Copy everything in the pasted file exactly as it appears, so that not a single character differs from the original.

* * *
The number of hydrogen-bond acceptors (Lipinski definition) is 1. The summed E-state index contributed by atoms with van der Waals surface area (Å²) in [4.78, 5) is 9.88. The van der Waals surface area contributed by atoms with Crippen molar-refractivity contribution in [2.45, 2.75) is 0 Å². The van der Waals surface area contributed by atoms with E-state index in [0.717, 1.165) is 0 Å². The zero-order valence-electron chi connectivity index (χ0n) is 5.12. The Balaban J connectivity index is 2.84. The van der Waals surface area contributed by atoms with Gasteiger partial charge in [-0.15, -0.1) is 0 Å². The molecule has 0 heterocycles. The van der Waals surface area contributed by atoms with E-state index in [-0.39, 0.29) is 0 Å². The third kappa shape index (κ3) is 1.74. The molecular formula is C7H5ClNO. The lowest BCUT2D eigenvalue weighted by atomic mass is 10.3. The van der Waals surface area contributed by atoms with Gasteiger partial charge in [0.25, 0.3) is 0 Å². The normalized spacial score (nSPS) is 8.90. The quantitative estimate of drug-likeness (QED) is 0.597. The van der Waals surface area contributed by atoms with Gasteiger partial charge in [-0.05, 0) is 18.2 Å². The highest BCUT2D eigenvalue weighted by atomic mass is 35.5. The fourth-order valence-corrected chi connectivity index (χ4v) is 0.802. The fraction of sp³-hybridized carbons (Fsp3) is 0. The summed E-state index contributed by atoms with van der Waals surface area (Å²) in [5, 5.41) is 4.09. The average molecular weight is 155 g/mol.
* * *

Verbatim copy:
The number of hydrogen-bond acceptors (Lipinski definition) is 1. The summed E-state index contributed by atoms with van der Waals surface area (Å²) in [4.78, 5) is 9.88. The van der Waals surface area contributed by atoms with Crippen molar-refractivity contribution in [2.45, 2.75) is 0 Å². The van der Waals surface area contributed by atoms with E-state index in [0.717, 1.165) is 0 Å². The zero-order valence-electron chi connectivity index (χ0n) is 5.12. The Balaban J connectivity index is 2.84. The van der Waals surface area contributed by atoms with Gasteiger partial charge in [-0.15, -0.1) is 0 Å². The molecule has 0 heterocycles. The van der Waals surface area contributed by atoms with E-state index in [-0.39, 0.29) is 0 Å². The third kappa shape index (κ3) is 1.74. The molecular formula is C7H5ClNO. The lowest BCUT2D eigenvalue weighted by atomic mass is 10.3. The van der Waals surface area contributed by atoms with Gasteiger partial charge in [0.25, 0.3) is 0 Å². The normalized spacial score (nSPS) is 8.90. The quantitative estimate of drug-likeness (QED) is 0.597. The van der Waals surface area contributed by atoms with Gasteiger partial charge in [-0.05, 0) is 18.2 Å². The highest BCUT2D eigenvalue weighted by atomic mass is 35.5. The fourth-order valence-corrected chi connectivity index (χ4v) is 0.802. The fraction of sp³-hybridized carbons (Fsp3) is 0. The summed E-state index contributed by atoms with van der Waals surface area (Å²) in [5, 5.41) is 4.09. The average molecular weight is 155 g/mol.